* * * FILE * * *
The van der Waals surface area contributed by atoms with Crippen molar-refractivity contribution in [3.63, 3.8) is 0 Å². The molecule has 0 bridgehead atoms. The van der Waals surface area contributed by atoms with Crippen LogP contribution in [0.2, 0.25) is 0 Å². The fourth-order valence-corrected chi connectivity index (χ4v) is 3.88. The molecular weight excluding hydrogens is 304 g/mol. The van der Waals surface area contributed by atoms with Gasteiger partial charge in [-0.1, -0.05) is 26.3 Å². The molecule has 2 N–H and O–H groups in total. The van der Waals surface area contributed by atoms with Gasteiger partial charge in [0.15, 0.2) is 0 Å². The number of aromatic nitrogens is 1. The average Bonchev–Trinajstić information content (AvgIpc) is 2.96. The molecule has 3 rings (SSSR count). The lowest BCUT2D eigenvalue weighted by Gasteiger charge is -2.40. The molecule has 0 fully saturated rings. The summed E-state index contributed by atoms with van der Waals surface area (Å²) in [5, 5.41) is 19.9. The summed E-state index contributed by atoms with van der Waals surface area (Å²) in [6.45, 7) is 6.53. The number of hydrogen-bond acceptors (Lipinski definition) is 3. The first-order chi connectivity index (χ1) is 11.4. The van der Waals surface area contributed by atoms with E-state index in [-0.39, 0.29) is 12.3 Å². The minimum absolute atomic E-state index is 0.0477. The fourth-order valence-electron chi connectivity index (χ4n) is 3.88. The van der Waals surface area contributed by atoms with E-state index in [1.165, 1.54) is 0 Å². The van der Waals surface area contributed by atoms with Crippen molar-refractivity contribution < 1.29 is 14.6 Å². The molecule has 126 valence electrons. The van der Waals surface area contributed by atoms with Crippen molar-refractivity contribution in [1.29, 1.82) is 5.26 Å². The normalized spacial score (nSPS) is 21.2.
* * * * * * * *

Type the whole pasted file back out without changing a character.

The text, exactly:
The van der Waals surface area contributed by atoms with Crippen molar-refractivity contribution in [3.63, 3.8) is 0 Å². The molecule has 0 bridgehead atoms. The van der Waals surface area contributed by atoms with Crippen LogP contribution in [0.2, 0.25) is 0 Å². The fourth-order valence-corrected chi connectivity index (χ4v) is 3.88. The molecular weight excluding hydrogens is 304 g/mol. The van der Waals surface area contributed by atoms with Gasteiger partial charge in [-0.1, -0.05) is 26.3 Å². The molecule has 2 N–H and O–H groups in total. The van der Waals surface area contributed by atoms with Gasteiger partial charge in [0.15, 0.2) is 0 Å². The number of aromatic nitrogens is 1. The average Bonchev–Trinajstić information content (AvgIpc) is 2.96. The molecule has 3 rings (SSSR count). The lowest BCUT2D eigenvalue weighted by Gasteiger charge is -2.40. The molecule has 0 fully saturated rings. The summed E-state index contributed by atoms with van der Waals surface area (Å²) in [5, 5.41) is 19.9. The summed E-state index contributed by atoms with van der Waals surface area (Å²) in [6.45, 7) is 6.53. The number of hydrogen-bond acceptors (Lipinski definition) is 3. The first-order chi connectivity index (χ1) is 11.4. The van der Waals surface area contributed by atoms with E-state index in [-0.39, 0.29) is 12.3 Å². The minimum absolute atomic E-state index is 0.0477. The fourth-order valence-electron chi connectivity index (χ4n) is 3.88. The van der Waals surface area contributed by atoms with E-state index in [1.165, 1.54) is 0 Å². The van der Waals surface area contributed by atoms with Crippen molar-refractivity contribution < 1.29 is 14.6 Å². The molecule has 126 valence electrons. The van der Waals surface area contributed by atoms with Crippen molar-refractivity contribution in [1.29, 1.82) is 5.26 Å². The normalized spacial score (nSPS) is 21.2.